C. Using essentially the procedures of Examples 1B-1M, the desired product is obtained.

M.S., Calc'd: 511, Found: 511; NMR, δ=4.62-4.55 (1H, m); 4.06 (2H, m); 3.85 (2H, s); 3.30 (2H, q); 3.23-3.10 (2H, m); 2.85-2.55 (4H, m); 2.30(2H, t); 1.83-1.60 (3H, m), 1.59-1.32 (8H, m); 1.30-0.75 (12H, m).

EXAMPLE 14

N- N- N-(4-(piperidin-4-yl)butanoyl)-N-ethylglycyl!aspartyl!-L-β-decahydronaphth-1-yl alanine ##STR19##A. β-(1-naphthyl)alanine (2.0 g) is stirred in a saturated hydrogen chloride/methanol solution for about 2 hours at room temperature. The mixture is evaporated in vacuo and toluene azeotroped twice from the residue. The residue is suspended in methylene chloride, N-methyl morpholine (1.02 ml) added, and the mixture cooled to 0° C. Di-tert-butyl dicarbonate (2.02 g) and 4-dimethylaminopyridine (DMAP) (0.8g) are added, the solution allowed to warm to room temperature, and stirredat room temperature for about 2 hours. The mixture is washed with 5% HCl, water, dried over sodium sulfate, filtered, and evaporated in vacuo to give N-BOC-β-(1 -naphthyl)alanine, methyl ester.

B. N-BOC-β-(1-naphthyl)alanine, methyl ester (2.0 g) and 5% rhodium onalumina (1.0 g) are combined in methanol (50 ml) containing acetic acid (1.0 ml) and the mixture shaken under hydrogen at 50 psi for about 18 hours. The mixture is filtered, evaporated in vacuo, and the residue takenup into ethyl acetate. The organic solution is washed with water, 5% sodiumbicarbonate solution, water, brine, dried over sodium sulfate, filtered, and evaporated in vacuo to give L-β-decahydronaphth-1-yl alanine, methyl ester.

C. Using essentially the procedures of Examples 1B through 1M, the desired product is obtained.

M.S., Calc'd: 579, Found: 579; NMR, δ=4.1-4.3 (m, 1H), 3.8-4.1 (m, 2H), 2.6-2.9 (m, 4H), 2.3 (m, 1H), 2.0 (m, 1H), 1.8 (d, 3H), 0.5-1.6 (m, 33H),

EXAMPLE 15

2-cyclohexyl-N- N- N-(4-(piperidin-4-yl)butanoyl)-N-ethylglycyl!aspartyl!-ethylamine ##STR20##A. 2-phenylethylamine (2.0 g) is dissolved in methylene chloride and the solution cooled to 0° C. Di-tert-butyl dicarbonate (4.0 g) and DMAP(0.4 g) are added. The solution is allowed to warm to room temperature and stirred at room temperature for about 18 hours. The solution is washed with 5% HCl, water, filtered and evaporated in vacuo to give N-BOC-2-phenylethylamine.

B. N-BOC-2-phenylethylamine (3.1 g) and 5% rhodium on alumina (1.1 g) are combined in methanol (40 ml) containing acetic acid (1.0 ml). The mixture is shaken under hydrogen at 50 psi for about 20 hours. The mixture is filtered, evaporated in vacuo, and the residue taken up into ethyl acetate. The organic solution is washed with water, 5% sodium bicarbonate solution, water, brine, dried over sodium sulfate, filtered, and evaporated in vacuo to give N-BOC-2-cyclohexylethylamine.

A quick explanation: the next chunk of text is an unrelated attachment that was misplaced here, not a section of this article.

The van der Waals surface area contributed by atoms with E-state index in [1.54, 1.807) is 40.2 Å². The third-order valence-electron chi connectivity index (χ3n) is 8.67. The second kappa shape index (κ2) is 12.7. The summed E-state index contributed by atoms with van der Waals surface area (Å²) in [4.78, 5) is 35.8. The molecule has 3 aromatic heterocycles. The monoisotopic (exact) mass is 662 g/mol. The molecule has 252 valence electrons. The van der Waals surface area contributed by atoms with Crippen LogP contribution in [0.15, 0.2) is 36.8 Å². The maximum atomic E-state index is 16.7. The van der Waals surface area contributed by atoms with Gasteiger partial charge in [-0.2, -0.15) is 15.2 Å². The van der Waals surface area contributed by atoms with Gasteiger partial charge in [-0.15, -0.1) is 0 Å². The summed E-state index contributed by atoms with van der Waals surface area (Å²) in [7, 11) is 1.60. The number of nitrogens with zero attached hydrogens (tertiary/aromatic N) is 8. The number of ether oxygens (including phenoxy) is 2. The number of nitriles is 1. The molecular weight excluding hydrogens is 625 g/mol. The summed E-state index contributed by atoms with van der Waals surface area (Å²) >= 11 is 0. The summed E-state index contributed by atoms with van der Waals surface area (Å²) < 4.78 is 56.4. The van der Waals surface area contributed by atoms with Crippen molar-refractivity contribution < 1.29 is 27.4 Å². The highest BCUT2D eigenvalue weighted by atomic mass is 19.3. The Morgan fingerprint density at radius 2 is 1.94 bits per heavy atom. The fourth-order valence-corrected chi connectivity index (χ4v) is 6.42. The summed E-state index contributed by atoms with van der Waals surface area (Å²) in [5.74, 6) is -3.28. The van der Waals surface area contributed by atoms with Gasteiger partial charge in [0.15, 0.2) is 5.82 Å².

C. Using essentially the procedures of Examples 1B through 1M (eliminating the aqueous sodium hydroxide hydrolysis of Example 1L), the desired product is obtained.

M.S., Calc'd: 481, Found: 481; NMR, δ=3.9 (s, 2H), 3.35 (d, 4H), 3.25(d, 4H), 2.6-2.9 (m, 8H), 2.35 (t, 2H), 2.15 (t, 1H), 1.8 (4H, d), 1,4-1.7 (m, 7H), 0.9-1.3 (m, 12H), 0.7 (t, 2H).

EXAMPLE 16

N- N- N-(4-(piperidin-4-yl)butanoyl)-N-ethylglycyl!aspartyl!-L-α-(2-cyclohexylethyl)glycine ##STR21##A. Using essentially the procedures of Example 13A, above, N-BOC-α-(2-phenylethyl)glycine, methyl ester is prepared from L-homophenylalanine.

B. Using essentially the procedure of Example 14B, above, N-BOC-α-(2-cyclohexylethyl)glycine, methyl ester is prepared from N-BOC-α-(2-phenylethyl)glycine, methyl ester.

C. Using essentially the procedures of Examples 1B through 1M, the desired product is obtained.

M.S., Calc'd: 539, Found: 539; NMR, δ=4.60-4.55 (m, 1H), 4.20-4.08 (m, 1H), 3.85 (s, 2H), 3.29 (q, 2H), 3.25-3.12 (m, 2H), 2.84-2.55 (m, 4H),2.29 (t, 2H), 1.83-1.65 (m, 2H), 1.63-1.32 (m, 10H), 1.28-0.81 (m, 13H), 0.79-0.56 (m, 2H).

Using essentially the procedures of the above Examples, the following compounds are prepared from the appropriate starting materials.

EXAMPLE 17

N- N- N-(4-(piperidin-4-yl)butanoyl)-N-ethylglycyl!aspartyl!-L-β-cis-decahydronaphth-2-ylalanine ##STR22##

M.S., Calc'd: 579, Found: 579; NMR, δ=4.7 (m, 1H), 4.3 (m, 1H), 4.1 (d, 2H), 3.3-3.7 (m, 5H), 2.6-2.8 (m, 5H), 2.5 (t, 2H), 2.3 (t, 1H), 1.9 (d, 2H), 1.3-1.8 (m, 14H), 0.9-1.3 (m, 14H), 0.7-0.8 (m, 3H).

EXAMPLE 18

3-Adamant-1-ylpropyl-N- N-(4-(piperidin-4-yl)butanoyl)-N-ethylglycyl!aspartate ##STR23##

M.S., Calc'd: 548, Found: 548; NMR (DMSO-d6), δ=4.65-4.50 (m, 1H), 4.05-3.85 (m, 4H), 3.35-3.15 (m, 4H), 2.90-2.50 (m, 4H), 2.30 (1, 2H), 2.18 (t, 1H), 1.94 (d, 2H), 1.85-1.35 (m, 20H), 1.32-1.12 (m, 4H), 1.10-0.90 (m, 5H).

EXAMPLE 19

N- N- N-(4-(piperidin-4-yl)butanoyl)-N-ethylglycyl!aspartyl!-α-aminocyclohexanecarboxylic acid ##STR24##